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Non-Stop


Photo: Universal Studios
Non-Stop

One of the things about it being just a small group of guys with flying lessons and box-cutters hijacking two jumbo jets into the World Trade Center, is that it's opened up who exactly Hollywood might contrive as a possible jacker in its movies. There is a sense that it was going to need it, because when they do movies concerned with attracting the widest possible audience, you know there are always certain categories of people that can't be involved -- especially in politically sensitive times. So, for example, in this film, you know it couldn't possibly be the muslim / hindu doctor, no matter how many times tempted to you, because the aggregate of our nation is still "Obama" not Fox News. Still, one of the gratifying moments in the film involves Liam Neeson's character Bill Marks panning the plane, with us knowing most of the people with their hands up might just be stretched into being a possible candidate. Not just the number of cellphone-using men initially targeted out, that is, but also the prying lady -- Julianne Moore's Jen Summers -- who innocently? took the seat beside him, and the stewardesses, and maybe even the two harmless old ladies playing that part to a suspicious? T. The bomb on the plane turns out hidden in something that'd already been exposed to one dastardly reveal -- a clever-enough contrivance, because the movie had been bating us that's all any one person or thing would get -- but I thought, wouldn't it be great if it had been in something else we'd already neutered by having categorized one way into our proprioceptic assembling of what the film was hashing at us … in the teddy bear, with maybe the cellphone not the bomb hidden inside it, with the ostensibly terrified child having been the one who was punching away at the keyboard, sending ominous messages, unafraid of being caught for being too small for either the tall marshall's or the elevated plane cameras' "eyes." "But you didn't count on it being a 'midget,' now did you? 'Little girls need their soothing dolls!' -- Sheesh! Grown men and their dumb, needy stereotypes!" 


I know it's not like this wouldn't have put this film way too much in the realm of farce for its purposes, but really, when it had Jen's explanation for why she was so intent on a steadying seat by a window being that she had been told by a doctor that at some point any kind of innocent shock was going to kill her, when we already know about the fate of the plane she's bordered … well, the land of pure farce had near schlepped its way in there. It was precariously close to an "Airplane" moment, so you allow yourself to simulacrum the film right there and imagine that trailed along side it ... a version that went all child-possession "Poltergeist."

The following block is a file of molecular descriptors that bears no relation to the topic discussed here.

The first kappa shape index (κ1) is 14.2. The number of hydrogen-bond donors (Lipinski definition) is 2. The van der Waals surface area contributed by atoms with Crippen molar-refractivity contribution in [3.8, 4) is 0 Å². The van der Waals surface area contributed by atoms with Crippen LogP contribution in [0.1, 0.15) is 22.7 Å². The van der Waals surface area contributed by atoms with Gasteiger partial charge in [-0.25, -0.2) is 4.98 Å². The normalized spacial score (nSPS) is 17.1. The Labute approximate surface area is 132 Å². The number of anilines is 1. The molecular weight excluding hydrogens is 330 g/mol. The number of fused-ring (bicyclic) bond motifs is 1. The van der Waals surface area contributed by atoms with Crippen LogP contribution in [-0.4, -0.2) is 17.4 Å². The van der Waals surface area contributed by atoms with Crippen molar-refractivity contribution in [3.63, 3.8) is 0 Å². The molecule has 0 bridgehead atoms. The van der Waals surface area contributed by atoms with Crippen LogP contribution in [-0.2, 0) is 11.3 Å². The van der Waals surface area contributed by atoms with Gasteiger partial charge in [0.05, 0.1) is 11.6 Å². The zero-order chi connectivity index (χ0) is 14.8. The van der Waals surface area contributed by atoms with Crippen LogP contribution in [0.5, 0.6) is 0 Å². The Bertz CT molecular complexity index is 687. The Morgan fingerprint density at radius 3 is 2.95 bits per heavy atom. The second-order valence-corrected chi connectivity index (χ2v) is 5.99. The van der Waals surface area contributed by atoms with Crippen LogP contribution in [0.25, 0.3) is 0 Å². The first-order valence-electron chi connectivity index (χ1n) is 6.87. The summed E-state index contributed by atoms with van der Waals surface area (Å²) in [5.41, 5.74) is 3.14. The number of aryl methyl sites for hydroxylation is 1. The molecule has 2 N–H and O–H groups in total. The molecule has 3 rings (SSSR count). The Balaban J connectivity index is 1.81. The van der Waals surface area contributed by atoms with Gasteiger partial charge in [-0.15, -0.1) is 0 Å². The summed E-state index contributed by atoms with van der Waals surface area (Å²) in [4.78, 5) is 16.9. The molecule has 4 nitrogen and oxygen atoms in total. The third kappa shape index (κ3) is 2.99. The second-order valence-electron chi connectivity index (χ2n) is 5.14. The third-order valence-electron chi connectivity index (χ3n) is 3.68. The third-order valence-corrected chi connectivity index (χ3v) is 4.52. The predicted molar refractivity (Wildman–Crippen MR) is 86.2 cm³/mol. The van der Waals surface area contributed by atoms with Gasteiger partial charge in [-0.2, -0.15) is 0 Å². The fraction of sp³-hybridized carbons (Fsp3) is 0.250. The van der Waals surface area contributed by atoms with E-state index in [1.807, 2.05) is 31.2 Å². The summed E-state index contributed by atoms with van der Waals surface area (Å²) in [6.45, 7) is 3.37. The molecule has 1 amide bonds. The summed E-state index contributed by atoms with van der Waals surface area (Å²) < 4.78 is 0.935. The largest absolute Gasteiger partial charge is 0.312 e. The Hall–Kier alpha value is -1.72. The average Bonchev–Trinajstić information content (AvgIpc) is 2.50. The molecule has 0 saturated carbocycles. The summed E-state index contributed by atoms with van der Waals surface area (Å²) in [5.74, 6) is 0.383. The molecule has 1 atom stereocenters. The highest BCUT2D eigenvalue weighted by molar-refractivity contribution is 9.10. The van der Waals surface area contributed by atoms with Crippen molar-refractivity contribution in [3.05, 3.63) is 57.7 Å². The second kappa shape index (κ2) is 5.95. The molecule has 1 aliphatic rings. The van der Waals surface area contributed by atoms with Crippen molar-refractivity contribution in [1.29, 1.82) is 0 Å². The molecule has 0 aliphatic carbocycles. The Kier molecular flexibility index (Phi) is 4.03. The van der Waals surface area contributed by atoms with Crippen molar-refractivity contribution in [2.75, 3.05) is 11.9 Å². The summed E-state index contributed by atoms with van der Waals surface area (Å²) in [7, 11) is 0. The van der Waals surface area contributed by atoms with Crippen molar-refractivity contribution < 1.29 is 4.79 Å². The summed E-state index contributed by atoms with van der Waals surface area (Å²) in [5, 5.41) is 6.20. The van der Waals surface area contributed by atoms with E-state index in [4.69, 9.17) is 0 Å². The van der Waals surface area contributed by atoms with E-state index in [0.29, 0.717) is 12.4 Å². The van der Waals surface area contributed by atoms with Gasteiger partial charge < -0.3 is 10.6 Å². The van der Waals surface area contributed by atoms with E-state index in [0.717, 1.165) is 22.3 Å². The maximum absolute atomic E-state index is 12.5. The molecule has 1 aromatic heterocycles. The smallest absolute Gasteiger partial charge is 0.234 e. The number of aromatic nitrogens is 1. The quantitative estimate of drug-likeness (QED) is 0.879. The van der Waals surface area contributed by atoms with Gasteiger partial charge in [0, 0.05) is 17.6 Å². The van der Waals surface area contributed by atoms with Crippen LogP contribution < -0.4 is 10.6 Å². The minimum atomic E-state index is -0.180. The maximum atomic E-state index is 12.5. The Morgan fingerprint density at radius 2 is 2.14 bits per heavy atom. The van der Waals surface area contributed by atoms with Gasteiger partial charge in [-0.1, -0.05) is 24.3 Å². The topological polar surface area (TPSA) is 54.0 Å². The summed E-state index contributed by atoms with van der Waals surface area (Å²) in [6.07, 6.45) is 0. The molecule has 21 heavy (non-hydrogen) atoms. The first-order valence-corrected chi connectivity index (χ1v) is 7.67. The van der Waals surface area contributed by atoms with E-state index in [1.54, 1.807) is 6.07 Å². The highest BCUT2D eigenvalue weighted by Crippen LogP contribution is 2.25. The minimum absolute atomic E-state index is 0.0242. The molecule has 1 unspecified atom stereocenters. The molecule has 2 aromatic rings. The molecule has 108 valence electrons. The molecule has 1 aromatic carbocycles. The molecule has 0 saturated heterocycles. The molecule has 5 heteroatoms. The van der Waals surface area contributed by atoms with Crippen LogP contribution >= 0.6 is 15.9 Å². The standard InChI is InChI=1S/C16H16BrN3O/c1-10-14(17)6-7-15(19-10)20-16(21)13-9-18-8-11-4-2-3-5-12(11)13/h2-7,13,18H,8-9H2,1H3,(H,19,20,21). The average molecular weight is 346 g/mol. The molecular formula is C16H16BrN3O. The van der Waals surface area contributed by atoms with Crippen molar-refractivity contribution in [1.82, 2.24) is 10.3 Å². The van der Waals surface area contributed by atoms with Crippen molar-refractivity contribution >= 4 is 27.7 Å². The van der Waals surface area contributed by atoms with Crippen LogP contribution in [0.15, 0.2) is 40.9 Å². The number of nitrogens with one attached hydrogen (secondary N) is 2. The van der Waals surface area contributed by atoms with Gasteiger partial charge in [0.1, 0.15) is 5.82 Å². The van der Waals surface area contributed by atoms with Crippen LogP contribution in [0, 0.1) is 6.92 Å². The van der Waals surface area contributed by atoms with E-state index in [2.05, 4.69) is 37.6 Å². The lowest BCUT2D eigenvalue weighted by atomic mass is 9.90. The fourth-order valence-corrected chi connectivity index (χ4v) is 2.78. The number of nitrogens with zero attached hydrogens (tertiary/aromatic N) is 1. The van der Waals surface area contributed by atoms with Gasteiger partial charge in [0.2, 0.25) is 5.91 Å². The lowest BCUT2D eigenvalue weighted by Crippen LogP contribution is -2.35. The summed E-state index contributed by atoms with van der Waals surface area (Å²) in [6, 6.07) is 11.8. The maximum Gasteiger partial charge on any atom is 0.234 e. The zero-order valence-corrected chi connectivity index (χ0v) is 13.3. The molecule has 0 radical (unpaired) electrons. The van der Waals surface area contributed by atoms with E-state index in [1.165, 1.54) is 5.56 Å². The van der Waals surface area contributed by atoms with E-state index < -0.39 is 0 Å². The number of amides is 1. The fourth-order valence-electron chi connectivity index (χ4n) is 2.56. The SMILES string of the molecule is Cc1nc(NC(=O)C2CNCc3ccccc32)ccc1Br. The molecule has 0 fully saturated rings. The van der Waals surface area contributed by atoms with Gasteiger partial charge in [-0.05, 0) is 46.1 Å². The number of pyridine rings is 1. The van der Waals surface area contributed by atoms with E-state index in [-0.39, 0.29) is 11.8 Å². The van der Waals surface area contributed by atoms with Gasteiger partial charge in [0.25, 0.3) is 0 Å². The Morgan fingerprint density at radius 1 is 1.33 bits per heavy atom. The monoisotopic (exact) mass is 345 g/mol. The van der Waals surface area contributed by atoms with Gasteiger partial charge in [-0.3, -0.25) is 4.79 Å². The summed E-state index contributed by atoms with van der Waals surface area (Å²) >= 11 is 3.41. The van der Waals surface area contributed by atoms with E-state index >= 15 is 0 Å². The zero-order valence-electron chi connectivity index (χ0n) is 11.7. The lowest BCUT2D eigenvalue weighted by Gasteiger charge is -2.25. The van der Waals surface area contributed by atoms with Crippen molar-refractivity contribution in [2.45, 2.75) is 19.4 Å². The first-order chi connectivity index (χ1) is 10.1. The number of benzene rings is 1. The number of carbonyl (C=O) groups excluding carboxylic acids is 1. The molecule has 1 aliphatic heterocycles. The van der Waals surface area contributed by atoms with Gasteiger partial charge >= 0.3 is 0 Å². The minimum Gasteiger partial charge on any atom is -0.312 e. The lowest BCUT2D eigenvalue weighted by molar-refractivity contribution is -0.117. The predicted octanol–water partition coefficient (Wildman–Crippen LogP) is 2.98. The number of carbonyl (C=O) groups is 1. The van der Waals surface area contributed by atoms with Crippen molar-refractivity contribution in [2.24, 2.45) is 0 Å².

When it comes to motive, it turns out it does seem a little Fox Newsy: thank God a marshall was there and up to the job! … and now surely a cop warranted in every school?! But the movie's contrivances here really aren't toward anyone with much influence. The marshall's been fired from the NYPD, and his current job is assessed in the film as about similar to a security guard's -- about anyone with any past and the most suspect of credentials could be recruited into it. He's also an alcoholic … who shows that if you can just stay yourself from drink during the workshift it won't affect your performance diddly. I'm not saying it looks like he'll go back to drinking afterwards, but its attitude toward hard alcohol looks near a bartender's -- "look here Jen, you seem stressed; let me pour you a real drink!" Seriously, that heavy douse he poured her looked intended to titillate audiences more than the pictures of … well, the tits it had humorously contrived in. Not a trumping you usually see in what is -- Julianne Moore, my apologies -- clearly a guy's movie, and maybe what we should look more for in future. Bottle of brown-gold whiskey ... and the guy can't part eyes with it, even as sexually-frustrated young women heave at him in climbing-over-top-of-one-another hordes. 

It might be the new allure of hard drink that's making movies seem more agreeable to age-appropriateness, like this movie was. Or something. Because this is two men-movies in a row -- with the previous being "3 Days to Kill" -- where it's a breeze for the older guy to decline the young temptress. I actually thought with that film at play was just his urgent need to be owned by his family, with no further lapse at-all tenable, but maybe it has something to do with how young, sexually virile women are resonating right now in general. Like they can't tempt, because somehow they're your oblivion. Better to stick immediately to someone middling; past-prime, but with a sufficiently toned ass, or a plausible hourglass figure, like this film's Julianne Moore and "3 Day's'" Connie Nielsen and "True Detective's" Michelle Monaghan. I'll ponder. 

Comments

  1. Didn't expect much else from this, other than a bunch of silly happenings. And that was about it. Good review Pat.

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